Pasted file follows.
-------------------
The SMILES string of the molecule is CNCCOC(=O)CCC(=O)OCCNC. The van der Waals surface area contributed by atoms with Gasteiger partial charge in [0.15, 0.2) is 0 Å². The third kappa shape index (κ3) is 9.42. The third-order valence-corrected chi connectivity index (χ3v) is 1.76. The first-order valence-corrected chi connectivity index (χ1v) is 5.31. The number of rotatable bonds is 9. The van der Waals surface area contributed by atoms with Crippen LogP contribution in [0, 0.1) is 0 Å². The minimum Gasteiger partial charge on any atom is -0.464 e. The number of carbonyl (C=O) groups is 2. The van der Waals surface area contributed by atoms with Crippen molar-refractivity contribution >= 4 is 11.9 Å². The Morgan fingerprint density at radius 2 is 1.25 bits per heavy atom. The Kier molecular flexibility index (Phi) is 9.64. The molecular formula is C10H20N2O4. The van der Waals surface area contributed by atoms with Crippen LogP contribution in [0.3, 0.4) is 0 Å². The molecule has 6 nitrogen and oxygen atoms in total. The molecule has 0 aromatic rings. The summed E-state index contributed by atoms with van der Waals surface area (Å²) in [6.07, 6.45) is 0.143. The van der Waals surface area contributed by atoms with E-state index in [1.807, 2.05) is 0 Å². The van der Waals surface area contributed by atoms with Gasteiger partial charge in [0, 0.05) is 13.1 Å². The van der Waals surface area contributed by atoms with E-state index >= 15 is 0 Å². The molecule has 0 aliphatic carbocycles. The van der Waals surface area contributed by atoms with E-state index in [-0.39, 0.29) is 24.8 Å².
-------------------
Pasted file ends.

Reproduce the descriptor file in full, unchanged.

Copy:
The SMILES string of the molecule is CNCCOC(=O)CCC(=O)OCCNC. The van der Waals surface area contributed by atoms with Gasteiger partial charge in [0.15, 0.2) is 0 Å². The third kappa shape index (κ3) is 9.42. The third-order valence-corrected chi connectivity index (χ3v) is 1.76. The first-order valence-corrected chi connectivity index (χ1v) is 5.31. The number of rotatable bonds is 9. The van der Waals surface area contributed by atoms with Crippen LogP contribution in [0, 0.1) is 0 Å². The minimum Gasteiger partial charge on any atom is -0.464 e. The number of carbonyl (C=O) groups is 2. The van der Waals surface area contributed by atoms with Crippen molar-refractivity contribution >= 4 is 11.9 Å². The Morgan fingerprint density at radius 2 is 1.25 bits per heavy atom. The Kier molecular flexibility index (Phi) is 9.64. The molecular formula is C10H20N2O4. The van der Waals surface area contributed by atoms with Crippen LogP contribution in [0.3, 0.4) is 0 Å². The molecule has 6 nitrogen and oxygen atoms in total. The molecule has 0 aromatic rings. The summed E-state index contributed by atoms with van der Waals surface area (Å²) in [6.07, 6.45) is 0.143. The van der Waals surface area contributed by atoms with E-state index in [1.807, 2.05) is 0 Å². The van der Waals surface area contributed by atoms with Gasteiger partial charge in [0, 0.05) is 13.1 Å². The van der Waals surface area contributed by atoms with E-state index >= 15 is 0 Å². The molecule has 0 aliphatic carbocycles. The van der Waals surface area contributed by atoms with E-state index in [-0.39, 0.29) is 24.8 Å².